Auction scenes are always fun, and this one is no exception. Frank and his men intimidate everyone in there from bidding, so he can get it for the rock-bottom price of two hundred and fifty dollars. Jill doesn’t really care; she just wants to get out of there and put all this behind her. If she can get some money, fine, if she can’t, fine. However, Harmonica has other plans. He turns in Cheyenne for the bounty and buys the land for five thousand dollars. Frank tries to buy it back from him. This is about where the questions clicked in for me: who the heck is this guy? Why is he helping out Jill? Or rather, why does he want to get back at Frank so bad? Which is stronger? These are the central questions to the film, and they get revealed in interesting ways. The whole film draws to the end shootout, not just because we want to see a confrontation between the two, but because we all want to know what the heck is going on.
As I mentioned before, this film is especially interesting for its casting. Most notably you have Henry Fonda playing a villain; I’m surprised the world didn’t explode from shock when this came out. He actually does a very very good job. He is suffiently menacing and his normal good guy presence distracts you from the fact that he is a villain, especially in the beginning. You kind of can’t get away from it in the end. I’ve always thought his voice is pretty calming; so in the beginning there I wasn’t sure if he was actually the bad guy. I knew he was in the villain’s position, but I though he might turn out to be a sympathetic villain or something. Not so; Fonda plays one of the cruelest villains I’ve ever seen. Charles Bronson is cast more typically as the hero, and it works very well. Leone originally wanted Clint Eastwood for the film, but he turned it down so he went with Bronson. I also really liked Claudia Cardinale here. I didn’t identify this on my own, but she also plays the princess in The Pink Panther. I knew she was familiar, but I had to look her up because I couldn’t quite figure it out on my own. She mostly does European films, so she’s not as well known over here.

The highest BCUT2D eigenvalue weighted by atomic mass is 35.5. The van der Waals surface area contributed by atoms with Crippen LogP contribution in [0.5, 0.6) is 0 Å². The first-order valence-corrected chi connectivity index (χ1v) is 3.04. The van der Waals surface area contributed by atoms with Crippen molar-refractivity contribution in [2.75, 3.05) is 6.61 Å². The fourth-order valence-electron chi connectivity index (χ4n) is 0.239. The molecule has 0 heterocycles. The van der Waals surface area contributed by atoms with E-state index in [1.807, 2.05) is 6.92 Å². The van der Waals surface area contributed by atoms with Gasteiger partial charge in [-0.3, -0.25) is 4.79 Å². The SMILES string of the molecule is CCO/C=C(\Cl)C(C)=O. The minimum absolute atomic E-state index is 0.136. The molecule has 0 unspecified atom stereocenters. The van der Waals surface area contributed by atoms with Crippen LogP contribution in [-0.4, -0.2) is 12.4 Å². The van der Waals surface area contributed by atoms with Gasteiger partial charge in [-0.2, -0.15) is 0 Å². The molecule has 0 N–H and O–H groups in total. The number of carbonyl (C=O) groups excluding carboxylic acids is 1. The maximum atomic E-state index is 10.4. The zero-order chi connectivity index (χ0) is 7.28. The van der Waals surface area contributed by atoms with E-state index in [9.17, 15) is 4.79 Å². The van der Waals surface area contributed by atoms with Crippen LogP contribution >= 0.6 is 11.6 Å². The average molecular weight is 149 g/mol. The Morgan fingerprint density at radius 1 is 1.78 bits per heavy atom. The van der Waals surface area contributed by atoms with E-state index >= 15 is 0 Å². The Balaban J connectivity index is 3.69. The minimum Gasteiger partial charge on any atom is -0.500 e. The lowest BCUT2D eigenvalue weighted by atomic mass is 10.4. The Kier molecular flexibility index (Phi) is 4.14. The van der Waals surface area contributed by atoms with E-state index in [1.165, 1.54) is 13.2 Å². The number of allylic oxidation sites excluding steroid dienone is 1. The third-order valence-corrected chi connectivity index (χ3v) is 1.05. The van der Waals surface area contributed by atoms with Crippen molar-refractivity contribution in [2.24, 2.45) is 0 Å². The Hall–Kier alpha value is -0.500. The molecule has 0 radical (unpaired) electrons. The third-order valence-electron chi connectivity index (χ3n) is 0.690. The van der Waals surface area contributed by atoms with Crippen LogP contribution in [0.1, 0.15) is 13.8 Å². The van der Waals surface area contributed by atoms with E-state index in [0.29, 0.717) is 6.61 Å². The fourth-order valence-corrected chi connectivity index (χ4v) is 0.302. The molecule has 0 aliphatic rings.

This film is considered one of the greatest westerns ever made, and it’s easy to see why. There are a lot of western conventions that get played out here, but the film has a grittier feel than some of the other westerns I’ve seen. I wonder if this is just because the director is not American; the romance and idealism stuff that a lot of Americans feel just isn’t here. Well, there’s some of it, but somehow it feels less like a formula and more like what the characters would actually do. Maybe I’m just being too nice, but I’d be interested to see some more spaghetti westerns to test out my theory. It also could just be the sixties versus the fifties though. The pacing is really slow, which bothered me in the beginning but not as I got more into it. It gives you lots of chances to take all westerniness in. But here you have a lot of close-ups on eyes staring people down, dusty western landscapes, and tension waiting for the next shootout. Definitely a western.
Also worth mentioning is Morricone’s score for the film. It gives each character his or her own theme and brings out their personalities. As Harmonica is named for his habbit of introducing himself or passing the time playing his harmonica (for very significant reasons), it is only fitting that Morricone gives us a harmonica piece for him. It’s not just your everyday harmonica tune though, it’s like a harmonica tune on steroirds. I’m not even sure if it’s actually a harmonica playing; it might be something else or a harmonica that’s been altered or something. It’s very forceful and forboding, perfect for Harmonica’s character. The dialogue is relatively sparse here, giving more time for the soundtrack to shine. It’s a truly epic soundtrack for a truly epic film; it enhances the film instead of simply accompaning it.
I really enjoyed Once Upon a Time in the West. I don’t know if I’d say it was the best western ever made, but unlike something like The Searchers (which is funny because it references it at the end), I can see why some would catergorize it as such. I’m definitely eager to track down some more of Leone’s films like The Good, the Bad, and the Ugly and Once Upon a Time in America. I really like his casting decisions and the story he helped create along with fellow Italian directors Bernardo Bertolucci and Dario Argento. The way they hold back Harmonica’s exact motivations until the end of the film is interesting, and brilliant I think. This film exudes the western genre, but is also more interesting and grittier than some of the genre’s other offerings.
“How can you trust a man who wears both a belt and suspenders? The man can’t even trust his own pants.”
Long story short: 4/4 stars